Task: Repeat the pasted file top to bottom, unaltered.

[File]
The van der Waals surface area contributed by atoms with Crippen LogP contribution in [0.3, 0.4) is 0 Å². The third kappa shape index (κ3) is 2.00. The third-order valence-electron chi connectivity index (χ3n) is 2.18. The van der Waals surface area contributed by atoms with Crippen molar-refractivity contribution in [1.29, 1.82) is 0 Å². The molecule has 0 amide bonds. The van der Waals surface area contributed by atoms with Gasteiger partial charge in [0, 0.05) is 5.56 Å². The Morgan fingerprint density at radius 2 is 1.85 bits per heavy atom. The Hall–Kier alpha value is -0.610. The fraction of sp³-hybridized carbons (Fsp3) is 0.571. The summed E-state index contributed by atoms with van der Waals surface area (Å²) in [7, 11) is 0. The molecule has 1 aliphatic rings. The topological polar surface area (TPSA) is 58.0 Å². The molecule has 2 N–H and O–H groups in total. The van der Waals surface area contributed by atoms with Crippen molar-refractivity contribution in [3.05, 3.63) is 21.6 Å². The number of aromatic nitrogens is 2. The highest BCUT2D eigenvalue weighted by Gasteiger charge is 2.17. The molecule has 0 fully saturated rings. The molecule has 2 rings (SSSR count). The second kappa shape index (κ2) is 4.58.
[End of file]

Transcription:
The van der Waals surface area contributed by atoms with Crippen LogP contribution in [0.3, 0.4) is 0 Å². The third kappa shape index (κ3) is 2.00. The third-order valence-electron chi connectivity index (χ3n) is 2.18. The van der Waals surface area contributed by atoms with Crippen molar-refractivity contribution in [1.29, 1.82) is 0 Å². The molecule has 0 amide bonds. The van der Waals surface area contributed by atoms with Gasteiger partial charge in [0, 0.05) is 5.56 Å². The Morgan fingerprint density at radius 2 is 1.85 bits per heavy atom. The Hall–Kier alpha value is -0.610. The fraction of sp³-hybridized carbons (Fsp3) is 0.571. The summed E-state index contributed by atoms with van der Waals surface area (Å²) in [7, 11) is 0. The molecule has 1 aliphatic rings. The topological polar surface area (TPSA) is 58.0 Å². The molecule has 2 N–H and O–H groups in total. The van der Waals surface area contributed by atoms with Crippen molar-refractivity contribution in [3.05, 3.63) is 21.6 Å². The number of aromatic nitrogens is 2. The highest BCUT2D eigenvalue weighted by Gasteiger charge is 2.17. The molecule has 0 fully saturated rings. The molecule has 2 rings (SSSR count). The second kappa shape index (κ2) is 4.58.